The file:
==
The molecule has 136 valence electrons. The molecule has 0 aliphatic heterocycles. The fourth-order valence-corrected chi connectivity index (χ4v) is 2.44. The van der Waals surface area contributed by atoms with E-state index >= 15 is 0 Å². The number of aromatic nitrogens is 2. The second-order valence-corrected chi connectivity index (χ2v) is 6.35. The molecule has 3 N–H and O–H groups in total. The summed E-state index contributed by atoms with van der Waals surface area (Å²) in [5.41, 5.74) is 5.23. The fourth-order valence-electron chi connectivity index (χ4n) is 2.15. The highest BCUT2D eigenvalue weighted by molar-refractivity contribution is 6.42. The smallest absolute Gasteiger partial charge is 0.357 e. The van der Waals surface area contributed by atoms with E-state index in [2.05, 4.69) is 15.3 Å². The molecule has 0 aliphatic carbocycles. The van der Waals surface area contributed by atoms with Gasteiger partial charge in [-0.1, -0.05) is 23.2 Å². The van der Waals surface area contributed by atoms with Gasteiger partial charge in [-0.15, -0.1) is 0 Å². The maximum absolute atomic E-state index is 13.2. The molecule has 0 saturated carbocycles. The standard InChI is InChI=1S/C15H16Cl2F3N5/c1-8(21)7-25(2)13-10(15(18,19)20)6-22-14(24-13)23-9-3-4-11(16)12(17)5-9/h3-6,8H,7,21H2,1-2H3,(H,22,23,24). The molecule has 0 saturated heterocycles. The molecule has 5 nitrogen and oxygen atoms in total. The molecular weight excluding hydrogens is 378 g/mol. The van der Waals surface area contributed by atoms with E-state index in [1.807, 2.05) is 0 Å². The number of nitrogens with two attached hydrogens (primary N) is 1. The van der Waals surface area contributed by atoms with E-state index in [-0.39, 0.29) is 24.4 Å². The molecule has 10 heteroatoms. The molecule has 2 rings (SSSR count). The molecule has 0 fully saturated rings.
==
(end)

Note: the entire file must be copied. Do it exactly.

The molecule has 136 valence electrons. The molecule has 0 aliphatic heterocycles. The fourth-order valence-corrected chi connectivity index (χ4v) is 2.44. The van der Waals surface area contributed by atoms with E-state index >= 15 is 0 Å². The number of aromatic nitrogens is 2. The second-order valence-corrected chi connectivity index (χ2v) is 6.35. The molecule has 3 N–H and O–H groups in total. The summed E-state index contributed by atoms with van der Waals surface area (Å²) in [5.41, 5.74) is 5.23. The fourth-order valence-electron chi connectivity index (χ4n) is 2.15. The highest BCUT2D eigenvalue weighted by molar-refractivity contribution is 6.42. The smallest absolute Gasteiger partial charge is 0.357 e. The van der Waals surface area contributed by atoms with E-state index in [2.05, 4.69) is 15.3 Å². The molecule has 0 aliphatic carbocycles. The van der Waals surface area contributed by atoms with Gasteiger partial charge in [-0.1, -0.05) is 23.2 Å². The van der Waals surface area contributed by atoms with Gasteiger partial charge in [-0.15, -0.1) is 0 Å². The maximum absolute atomic E-state index is 13.2. The molecule has 0 saturated carbocycles. The standard InChI is InChI=1S/C15H16Cl2F3N5/c1-8(21)7-25(2)13-10(15(18,19)20)6-22-14(24-13)23-9-3-4-11(16)12(17)5-9/h3-6,8H,7,21H2,1-2H3,(H,22,23,24). The molecule has 0 saturated heterocycles. The molecule has 5 nitrogen and oxygen atoms in total. The molecular weight excluding hydrogens is 378 g/mol. The van der Waals surface area contributed by atoms with E-state index in [1.807, 2.05) is 0 Å². The number of nitrogens with two attached hydrogens (primary N) is 1. The van der Waals surface area contributed by atoms with E-state index in [-0.39, 0.29) is 24.4 Å². The molecule has 10 heteroatoms. The molecule has 2 rings (SSSR count). The molecule has 0 fully saturated rings.